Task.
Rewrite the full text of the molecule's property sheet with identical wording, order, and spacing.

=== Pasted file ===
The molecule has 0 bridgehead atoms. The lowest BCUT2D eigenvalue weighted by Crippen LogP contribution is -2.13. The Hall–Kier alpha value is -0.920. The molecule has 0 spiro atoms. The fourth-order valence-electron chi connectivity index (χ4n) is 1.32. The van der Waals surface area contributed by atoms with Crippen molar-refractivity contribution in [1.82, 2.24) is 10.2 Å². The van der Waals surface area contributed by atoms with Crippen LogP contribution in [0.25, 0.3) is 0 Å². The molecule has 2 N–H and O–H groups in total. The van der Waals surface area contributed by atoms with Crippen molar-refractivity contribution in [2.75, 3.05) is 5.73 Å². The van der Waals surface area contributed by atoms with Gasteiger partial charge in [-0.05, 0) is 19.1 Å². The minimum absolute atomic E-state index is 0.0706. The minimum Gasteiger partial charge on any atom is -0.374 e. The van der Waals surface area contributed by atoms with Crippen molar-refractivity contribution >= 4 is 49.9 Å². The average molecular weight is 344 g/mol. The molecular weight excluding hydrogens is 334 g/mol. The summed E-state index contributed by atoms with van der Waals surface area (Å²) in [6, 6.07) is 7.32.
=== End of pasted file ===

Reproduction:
The molecule has 0 bridgehead atoms. The lowest BCUT2D eigenvalue weighted by Crippen LogP contribution is -2.13. The Hall–Kier alpha value is -0.920. The molecule has 0 spiro atoms. The fourth-order valence-electron chi connectivity index (χ4n) is 1.32. The van der Waals surface area contributed by atoms with Crippen molar-refractivity contribution in [1.82, 2.24) is 10.2 Å². The van der Waals surface area contributed by atoms with Crippen LogP contribution in [0.25, 0.3) is 0 Å². The molecule has 2 N–H and O–H groups in total. The van der Waals surface area contributed by atoms with Crippen molar-refractivity contribution in [2.75, 3.05) is 5.73 Å². The van der Waals surface area contributed by atoms with Gasteiger partial charge in [-0.05, 0) is 19.1 Å². The minimum absolute atomic E-state index is 0.0706. The minimum Gasteiger partial charge on any atom is -0.374 e. The van der Waals surface area contributed by atoms with Crippen molar-refractivity contribution >= 4 is 49.9 Å². The average molecular weight is 344 g/mol. The molecular weight excluding hydrogens is 334 g/mol. The summed E-state index contributed by atoms with van der Waals surface area (Å²) in [6, 6.07) is 7.32.